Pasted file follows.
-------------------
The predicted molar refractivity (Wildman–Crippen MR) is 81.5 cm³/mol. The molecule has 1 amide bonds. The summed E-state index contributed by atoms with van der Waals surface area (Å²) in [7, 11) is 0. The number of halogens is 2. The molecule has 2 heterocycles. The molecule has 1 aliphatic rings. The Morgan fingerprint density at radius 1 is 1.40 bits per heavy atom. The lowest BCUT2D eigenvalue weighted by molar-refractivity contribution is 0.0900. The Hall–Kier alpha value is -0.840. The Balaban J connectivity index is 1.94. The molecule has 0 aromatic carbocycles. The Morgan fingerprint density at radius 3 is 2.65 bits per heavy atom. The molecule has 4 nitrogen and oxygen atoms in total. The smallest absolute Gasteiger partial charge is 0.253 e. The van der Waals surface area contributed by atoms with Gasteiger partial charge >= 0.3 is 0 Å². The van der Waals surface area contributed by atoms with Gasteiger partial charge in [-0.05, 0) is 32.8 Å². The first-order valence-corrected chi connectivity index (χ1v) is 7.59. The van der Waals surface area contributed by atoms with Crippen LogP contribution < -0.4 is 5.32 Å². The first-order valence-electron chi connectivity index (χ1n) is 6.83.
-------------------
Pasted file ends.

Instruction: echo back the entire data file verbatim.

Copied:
The predicted molar refractivity (Wildman–Crippen MR) is 81.5 cm³/mol. The molecule has 1 amide bonds. The summed E-state index contributed by atoms with van der Waals surface area (Å²) in [7, 11) is 0. The number of halogens is 2. The molecule has 2 heterocycles. The molecule has 1 aliphatic rings. The Morgan fingerprint density at radius 1 is 1.40 bits per heavy atom. The lowest BCUT2D eigenvalue weighted by molar-refractivity contribution is 0.0900. The Hall–Kier alpha value is -0.840. The Balaban J connectivity index is 1.94. The molecule has 0 aromatic carbocycles. The Morgan fingerprint density at radius 3 is 2.65 bits per heavy atom. The molecule has 4 nitrogen and oxygen atoms in total. The smallest absolute Gasteiger partial charge is 0.253 e. The van der Waals surface area contributed by atoms with Gasteiger partial charge >= 0.3 is 0 Å². The van der Waals surface area contributed by atoms with Gasteiger partial charge in [-0.05, 0) is 32.8 Å². The first-order valence-corrected chi connectivity index (χ1v) is 7.59. The van der Waals surface area contributed by atoms with Crippen LogP contribution < -0.4 is 5.32 Å². The first-order valence-electron chi connectivity index (χ1n) is 6.83.